I’ve been getting more than a few expressions of “You? Got an iPhone?” from friends and family lately, after they see my iPhone 4S. While I’ve been known not to be the biggest fan of Apple up until now, I’m starting to realize why the device has gotten to be so popular — it’s an easy-to-use, reliable device that doesn’t frustrate.

Although learning a new smartphone OS hasn’t been terribly difficult, here’s some of the major points between the two that I’ve found myself having to adjust to.

The Home Screen

The home screen on an Android phone is more-or-less a “blank slate”, waiting for you to fill it to your liking with widgets and shortcuts, to make it just the way you want it. If you want to access all your installed apps you open what’s typically referred to as the “app drawer.”

On an iPhone, that “app drawer” is your home screen. No widgets here, though apps do have what’s called “badges” that can show an indicator on the icon if the app has something that wants your attention, such as a number of missed calls over the phone icon, unread texts over the messages icon, and so on.

Removable Storage

Android-based phones feature a microSD card slot for removable storage. It’s an optional — but highly recommended — additional storage space that you can use for media, and on some versions of Android, even apps. You can upgrade this by simply popping out the card, copying the contents to a new, presumably larger card, and putting that card in your phone.

On an iPhone on the other hand, what you buy is what you get — buy a 16GB iPhone, get a gross total of 16GB. Likewise for the other sizes, such as 32GB.

However, there’s some distinct differences:

Android phones by default have their apps installed on the phone’s lower-capacity internal memory. Since the internal memory is smaller than the microSD card, (Sprint’s Epic 4G for example, only has 1GB internal memory), you are sharply limited for the space your apps have to share with everything else. Starting with Android version 2.2 (Froyo) and up you had the ability to move apps to the SD card. This frees up internal memory. However, its up to the app developer to support this feature, and if they did, most apps still required that you move it yourself from within the phone’s settings. Remember those widgets? Don’t plan on them working if you move your app to the SD card.

iPhones on the other hand have a single unified storage area for everything. Assuming you get a 16GB iPhone, that storage space is used for everything — there’s no need to move anything. Apps, media, and the OS all share a single storage space. You might say “this is less overall than an Android phone”, and you would be right. But — you aren’t going to have to try to balance what apps are stored on SD card versus the phone’s internal memory.

When you plug your Android-based smartphone into your computer’s USB port, you’ll likely get a message asking if you want to charge-only, or mount as removable storage. If you select to mount as removable storage you have full access to the SD card in the phone. This is handy if you want to use your phone’s memory card as a makeshift USB flash drive. However, once you mount it to the PC, you don’t have access to it from the phone. Apps that are installed on the SD card cannot be run, and you won’t have access to any media on the card until you unmount it from the PC.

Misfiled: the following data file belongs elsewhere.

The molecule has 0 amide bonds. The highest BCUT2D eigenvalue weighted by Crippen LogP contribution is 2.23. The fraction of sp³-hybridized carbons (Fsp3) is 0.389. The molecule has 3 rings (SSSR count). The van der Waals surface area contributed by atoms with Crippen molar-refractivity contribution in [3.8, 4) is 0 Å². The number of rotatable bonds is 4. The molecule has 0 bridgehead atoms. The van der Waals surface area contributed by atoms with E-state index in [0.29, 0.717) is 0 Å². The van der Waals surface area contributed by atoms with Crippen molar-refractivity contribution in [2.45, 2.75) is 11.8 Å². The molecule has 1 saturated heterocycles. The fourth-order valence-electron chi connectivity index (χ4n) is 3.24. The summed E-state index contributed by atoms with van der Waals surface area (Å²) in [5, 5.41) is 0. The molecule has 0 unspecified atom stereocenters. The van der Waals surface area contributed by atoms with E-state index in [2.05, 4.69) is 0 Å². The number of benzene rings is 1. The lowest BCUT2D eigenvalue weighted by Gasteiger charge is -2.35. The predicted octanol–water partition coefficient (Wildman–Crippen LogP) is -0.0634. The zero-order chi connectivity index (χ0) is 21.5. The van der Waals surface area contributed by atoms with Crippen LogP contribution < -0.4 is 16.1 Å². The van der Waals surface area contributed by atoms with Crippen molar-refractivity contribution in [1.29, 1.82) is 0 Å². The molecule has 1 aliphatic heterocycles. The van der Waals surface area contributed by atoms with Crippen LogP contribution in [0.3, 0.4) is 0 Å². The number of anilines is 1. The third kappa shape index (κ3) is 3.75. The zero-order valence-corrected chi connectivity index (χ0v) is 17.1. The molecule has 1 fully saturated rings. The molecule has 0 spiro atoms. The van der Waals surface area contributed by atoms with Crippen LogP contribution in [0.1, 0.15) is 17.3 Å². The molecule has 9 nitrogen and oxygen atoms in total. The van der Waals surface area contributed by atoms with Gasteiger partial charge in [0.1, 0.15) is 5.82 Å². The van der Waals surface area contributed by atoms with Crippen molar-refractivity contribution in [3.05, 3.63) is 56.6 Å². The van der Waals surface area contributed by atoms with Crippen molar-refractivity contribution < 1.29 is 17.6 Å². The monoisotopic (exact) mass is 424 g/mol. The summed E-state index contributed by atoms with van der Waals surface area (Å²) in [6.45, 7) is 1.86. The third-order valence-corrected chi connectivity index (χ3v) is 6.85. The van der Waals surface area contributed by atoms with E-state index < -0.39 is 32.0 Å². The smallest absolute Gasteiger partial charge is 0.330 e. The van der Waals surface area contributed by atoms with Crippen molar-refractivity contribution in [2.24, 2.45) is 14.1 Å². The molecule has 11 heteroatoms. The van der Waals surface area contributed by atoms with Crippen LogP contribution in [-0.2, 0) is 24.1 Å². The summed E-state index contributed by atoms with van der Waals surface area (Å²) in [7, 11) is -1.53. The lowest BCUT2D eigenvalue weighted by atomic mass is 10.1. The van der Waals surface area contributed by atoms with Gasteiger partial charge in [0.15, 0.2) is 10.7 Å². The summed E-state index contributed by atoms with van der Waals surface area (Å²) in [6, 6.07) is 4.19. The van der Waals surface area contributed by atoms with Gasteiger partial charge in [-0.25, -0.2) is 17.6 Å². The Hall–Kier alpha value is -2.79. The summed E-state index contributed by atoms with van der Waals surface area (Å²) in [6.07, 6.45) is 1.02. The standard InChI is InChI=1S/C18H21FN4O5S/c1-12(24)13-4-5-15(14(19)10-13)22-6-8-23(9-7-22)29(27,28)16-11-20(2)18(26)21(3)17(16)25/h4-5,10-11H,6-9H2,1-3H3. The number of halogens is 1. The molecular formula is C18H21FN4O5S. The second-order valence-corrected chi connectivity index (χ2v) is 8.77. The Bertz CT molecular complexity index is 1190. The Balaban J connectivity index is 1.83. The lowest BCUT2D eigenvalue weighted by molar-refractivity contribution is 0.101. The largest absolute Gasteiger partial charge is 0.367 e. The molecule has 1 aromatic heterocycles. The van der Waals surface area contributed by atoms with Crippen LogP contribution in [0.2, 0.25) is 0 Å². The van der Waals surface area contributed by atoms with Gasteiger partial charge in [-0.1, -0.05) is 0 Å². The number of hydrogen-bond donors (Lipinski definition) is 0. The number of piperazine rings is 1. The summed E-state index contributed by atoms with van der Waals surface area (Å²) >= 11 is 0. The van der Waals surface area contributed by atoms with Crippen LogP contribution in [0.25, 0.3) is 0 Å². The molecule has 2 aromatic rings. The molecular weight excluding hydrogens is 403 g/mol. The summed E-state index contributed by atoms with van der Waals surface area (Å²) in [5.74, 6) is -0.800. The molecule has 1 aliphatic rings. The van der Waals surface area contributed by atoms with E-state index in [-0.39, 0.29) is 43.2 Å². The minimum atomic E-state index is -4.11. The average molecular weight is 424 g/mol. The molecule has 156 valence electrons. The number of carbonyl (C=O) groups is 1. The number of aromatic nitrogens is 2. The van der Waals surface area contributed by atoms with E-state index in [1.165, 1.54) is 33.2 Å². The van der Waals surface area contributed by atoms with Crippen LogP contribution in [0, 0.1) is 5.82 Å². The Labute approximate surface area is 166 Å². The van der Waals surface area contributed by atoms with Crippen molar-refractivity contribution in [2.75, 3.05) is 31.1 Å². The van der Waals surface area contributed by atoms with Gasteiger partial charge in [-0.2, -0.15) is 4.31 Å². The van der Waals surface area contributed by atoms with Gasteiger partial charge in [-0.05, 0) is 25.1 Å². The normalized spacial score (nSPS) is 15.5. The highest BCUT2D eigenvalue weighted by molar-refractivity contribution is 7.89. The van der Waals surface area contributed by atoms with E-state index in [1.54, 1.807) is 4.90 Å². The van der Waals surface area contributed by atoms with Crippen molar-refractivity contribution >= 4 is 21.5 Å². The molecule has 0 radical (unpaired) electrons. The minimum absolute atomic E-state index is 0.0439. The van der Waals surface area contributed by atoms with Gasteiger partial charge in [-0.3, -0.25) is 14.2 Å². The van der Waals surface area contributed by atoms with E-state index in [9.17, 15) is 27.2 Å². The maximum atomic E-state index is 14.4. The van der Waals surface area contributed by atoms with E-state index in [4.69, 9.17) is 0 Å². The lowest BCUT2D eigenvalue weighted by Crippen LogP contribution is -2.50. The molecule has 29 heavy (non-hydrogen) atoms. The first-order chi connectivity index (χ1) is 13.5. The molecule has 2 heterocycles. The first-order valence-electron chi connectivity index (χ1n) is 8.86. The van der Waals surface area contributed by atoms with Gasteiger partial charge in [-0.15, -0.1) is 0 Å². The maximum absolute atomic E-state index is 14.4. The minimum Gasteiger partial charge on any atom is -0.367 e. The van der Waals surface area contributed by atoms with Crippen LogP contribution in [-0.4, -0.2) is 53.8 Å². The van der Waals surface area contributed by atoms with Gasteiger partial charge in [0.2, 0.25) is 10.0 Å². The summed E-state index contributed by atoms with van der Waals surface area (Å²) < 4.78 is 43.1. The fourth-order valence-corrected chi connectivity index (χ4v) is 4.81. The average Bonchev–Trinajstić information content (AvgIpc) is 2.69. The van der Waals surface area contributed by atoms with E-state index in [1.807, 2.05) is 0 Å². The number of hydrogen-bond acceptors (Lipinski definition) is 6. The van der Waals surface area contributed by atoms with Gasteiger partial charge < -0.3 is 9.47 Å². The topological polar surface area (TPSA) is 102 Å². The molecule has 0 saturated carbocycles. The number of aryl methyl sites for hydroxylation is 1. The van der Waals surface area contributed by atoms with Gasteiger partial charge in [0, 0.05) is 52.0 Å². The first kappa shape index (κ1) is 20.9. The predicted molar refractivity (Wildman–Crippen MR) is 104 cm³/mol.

Media

Installing media on an Android phone isn’t difficult. Simply mount the phone to your PC as USB storage (or insert the microSD card into your computer), and copy music, pictures, or anything else you like to it. When you unmount (or insert the card back into the phone) the media scanner will automatically detect your media and propagate the media libraries. But — it’s up to you to get your own music.

With an iPhone and a Windows or Mac computer running iTunes you simply connect your phone to your PC, select what media — such as music, movies, or other — you want to sync, and iTunes adds it to your device. You can purchase your music through iTunes as well. However, you have to use iTunes. Don’t expect your iPhone and Linux-based PC to get along very well.

Backup and Restore

With an iPhone, completely backing up your device is as quick and easy as plugging it into iTunes and right-clicking on it and choosing “Backup.” iTunes takes care of it, and makes restoring it just as painless.

With an stock Android, you don’t have any options to make a “full” backup. You can sync your contacts, calendar, etc to your Google (or other) account, and there they will sit in case you need them. In case of a serious issue, you can boot your phone to recovery mode and wipe it from there, restoring it to stock configuration, after which, prepare to spend some time reinstalling and reconfiguring your apps and account. Rooted users have a few additional options, such as ClockworkMod’s Nandroid backup and restore, and the third party app Titanium Backup.

There’s a lot more differences between the two that I didn’t cover above. But I will say this: When people ask me why I got an iPhone, my typical response is something along the lines of “it’s easy to use without having to think about.” I really enjoy my iPhone, and I don’t think I’ll be picking up an Android phone again anytime soon.

What about you, reader? What are you experiences with Android and iPhones? Do you have anything to share or compare that I didn’t cover in the above? Please feel free to share your thoughts in the comments below!

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Google Street View camera car spotted

If you’ve ever wondered what a Google Street View camera car looks like, this is it: